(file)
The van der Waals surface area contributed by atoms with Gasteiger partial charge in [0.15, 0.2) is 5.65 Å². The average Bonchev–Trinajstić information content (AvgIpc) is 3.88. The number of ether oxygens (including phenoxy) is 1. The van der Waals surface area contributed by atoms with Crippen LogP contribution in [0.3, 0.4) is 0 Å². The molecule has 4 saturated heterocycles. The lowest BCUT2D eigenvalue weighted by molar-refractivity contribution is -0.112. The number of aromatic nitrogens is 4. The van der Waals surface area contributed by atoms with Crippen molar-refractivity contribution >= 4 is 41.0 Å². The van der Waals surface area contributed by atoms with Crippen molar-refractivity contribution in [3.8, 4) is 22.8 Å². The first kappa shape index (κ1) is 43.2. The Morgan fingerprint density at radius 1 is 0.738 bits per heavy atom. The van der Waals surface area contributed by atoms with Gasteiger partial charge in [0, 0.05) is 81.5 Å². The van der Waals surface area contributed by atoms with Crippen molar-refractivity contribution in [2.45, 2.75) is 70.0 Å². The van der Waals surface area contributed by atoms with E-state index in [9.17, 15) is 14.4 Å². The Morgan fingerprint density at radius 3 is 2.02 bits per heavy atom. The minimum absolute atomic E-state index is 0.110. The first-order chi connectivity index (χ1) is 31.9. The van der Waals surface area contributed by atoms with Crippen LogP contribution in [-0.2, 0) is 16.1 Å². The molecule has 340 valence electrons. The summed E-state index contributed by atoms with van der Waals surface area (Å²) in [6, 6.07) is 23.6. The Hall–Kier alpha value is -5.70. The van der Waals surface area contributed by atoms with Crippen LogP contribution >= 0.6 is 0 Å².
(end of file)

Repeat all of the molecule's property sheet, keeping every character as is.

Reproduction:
The van der Waals surface area contributed by atoms with Gasteiger partial charge in [0.15, 0.2) is 5.65 Å². The average Bonchev–Trinajstić information content (AvgIpc) is 3.88. The number of ether oxygens (including phenoxy) is 1. The van der Waals surface area contributed by atoms with Crippen LogP contribution in [0.3, 0.4) is 0 Å². The molecule has 4 saturated heterocycles. The lowest BCUT2D eigenvalue weighted by molar-refractivity contribution is -0.112. The number of aromatic nitrogens is 4. The van der Waals surface area contributed by atoms with Crippen molar-refractivity contribution >= 4 is 41.0 Å². The van der Waals surface area contributed by atoms with Crippen molar-refractivity contribution in [3.8, 4) is 22.8 Å². The first kappa shape index (κ1) is 43.2. The Morgan fingerprint density at radius 1 is 0.738 bits per heavy atom. The van der Waals surface area contributed by atoms with Gasteiger partial charge in [0, 0.05) is 81.5 Å². The van der Waals surface area contributed by atoms with Crippen molar-refractivity contribution in [2.45, 2.75) is 70.0 Å². The van der Waals surface area contributed by atoms with E-state index in [9.17, 15) is 14.4 Å². The Morgan fingerprint density at radius 3 is 2.02 bits per heavy atom. The minimum absolute atomic E-state index is 0.110. The first-order chi connectivity index (χ1) is 31.9. The van der Waals surface area contributed by atoms with Crippen LogP contribution in [-0.2, 0) is 16.1 Å². The molecule has 340 valence electrons. The summed E-state index contributed by atoms with van der Waals surface area (Å²) in [6, 6.07) is 23.6. The Hall–Kier alpha value is -5.70. The van der Waals surface area contributed by atoms with Crippen LogP contribution >= 0.6 is 0 Å².